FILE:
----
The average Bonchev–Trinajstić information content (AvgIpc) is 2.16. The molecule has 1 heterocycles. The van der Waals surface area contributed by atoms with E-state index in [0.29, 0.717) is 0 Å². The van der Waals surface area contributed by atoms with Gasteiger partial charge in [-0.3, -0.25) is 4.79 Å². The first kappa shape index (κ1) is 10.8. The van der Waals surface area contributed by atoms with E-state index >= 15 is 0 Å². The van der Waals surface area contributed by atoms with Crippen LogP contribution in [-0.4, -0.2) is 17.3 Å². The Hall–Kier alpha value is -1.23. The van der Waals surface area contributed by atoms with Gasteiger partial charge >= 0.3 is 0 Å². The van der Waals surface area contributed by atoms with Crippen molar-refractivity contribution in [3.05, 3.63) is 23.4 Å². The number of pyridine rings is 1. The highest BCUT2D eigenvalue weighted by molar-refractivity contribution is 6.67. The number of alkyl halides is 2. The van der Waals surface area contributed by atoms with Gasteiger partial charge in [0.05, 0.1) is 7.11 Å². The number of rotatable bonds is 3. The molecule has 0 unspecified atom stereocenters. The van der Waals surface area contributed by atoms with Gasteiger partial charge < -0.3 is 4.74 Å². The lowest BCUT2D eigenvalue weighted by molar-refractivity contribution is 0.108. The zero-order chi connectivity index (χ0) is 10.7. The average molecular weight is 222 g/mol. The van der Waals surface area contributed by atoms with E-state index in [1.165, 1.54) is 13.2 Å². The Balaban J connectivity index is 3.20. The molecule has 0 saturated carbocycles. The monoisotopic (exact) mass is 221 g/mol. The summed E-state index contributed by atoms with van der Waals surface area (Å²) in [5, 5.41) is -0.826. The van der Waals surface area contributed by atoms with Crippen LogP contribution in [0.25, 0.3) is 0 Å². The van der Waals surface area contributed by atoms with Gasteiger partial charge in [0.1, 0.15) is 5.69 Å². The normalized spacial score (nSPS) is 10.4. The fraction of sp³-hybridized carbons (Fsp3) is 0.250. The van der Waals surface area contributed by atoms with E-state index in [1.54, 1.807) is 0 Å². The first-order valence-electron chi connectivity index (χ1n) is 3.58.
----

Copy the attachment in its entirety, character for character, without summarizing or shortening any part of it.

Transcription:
The average Bonchev–Trinajstić information content (AvgIpc) is 2.16. The molecule has 1 heterocycles. The van der Waals surface area contributed by atoms with E-state index in [0.29, 0.717) is 0 Å². The van der Waals surface area contributed by atoms with Gasteiger partial charge in [-0.3, -0.25) is 4.79 Å². The first kappa shape index (κ1) is 10.8. The van der Waals surface area contributed by atoms with E-state index >= 15 is 0 Å². The van der Waals surface area contributed by atoms with Crippen LogP contribution in [-0.4, -0.2) is 17.3 Å². The Hall–Kier alpha value is -1.23. The van der Waals surface area contributed by atoms with Gasteiger partial charge >= 0.3 is 0 Å². The van der Waals surface area contributed by atoms with Crippen molar-refractivity contribution in [3.05, 3.63) is 23.4 Å². The number of pyridine rings is 1. The highest BCUT2D eigenvalue weighted by molar-refractivity contribution is 6.67. The number of alkyl halides is 2. The van der Waals surface area contributed by atoms with Gasteiger partial charge in [0.05, 0.1) is 7.11 Å². The number of rotatable bonds is 3. The molecule has 0 unspecified atom stereocenters. The van der Waals surface area contributed by atoms with Gasteiger partial charge < -0.3 is 4.74 Å². The lowest BCUT2D eigenvalue weighted by molar-refractivity contribution is 0.108. The zero-order chi connectivity index (χ0) is 10.7. The average molecular weight is 222 g/mol. The van der Waals surface area contributed by atoms with E-state index in [1.165, 1.54) is 13.2 Å². The Balaban J connectivity index is 3.20. The molecule has 0 saturated carbocycles. The monoisotopic (exact) mass is 221 g/mol. The summed E-state index contributed by atoms with van der Waals surface area (Å²) in [5, 5.41) is -0.826. The van der Waals surface area contributed by atoms with Crippen LogP contribution in [0.25, 0.3) is 0 Å². The van der Waals surface area contributed by atoms with Gasteiger partial charge in [0.1, 0.15) is 5.69 Å². The normalized spacial score (nSPS) is 10.4. The fraction of sp³-hybridized carbons (Fsp3) is 0.250. The van der Waals surface area contributed by atoms with E-state index in [1.54, 1.807) is 0 Å². The first-order valence-electron chi connectivity index (χ1n) is 3.58.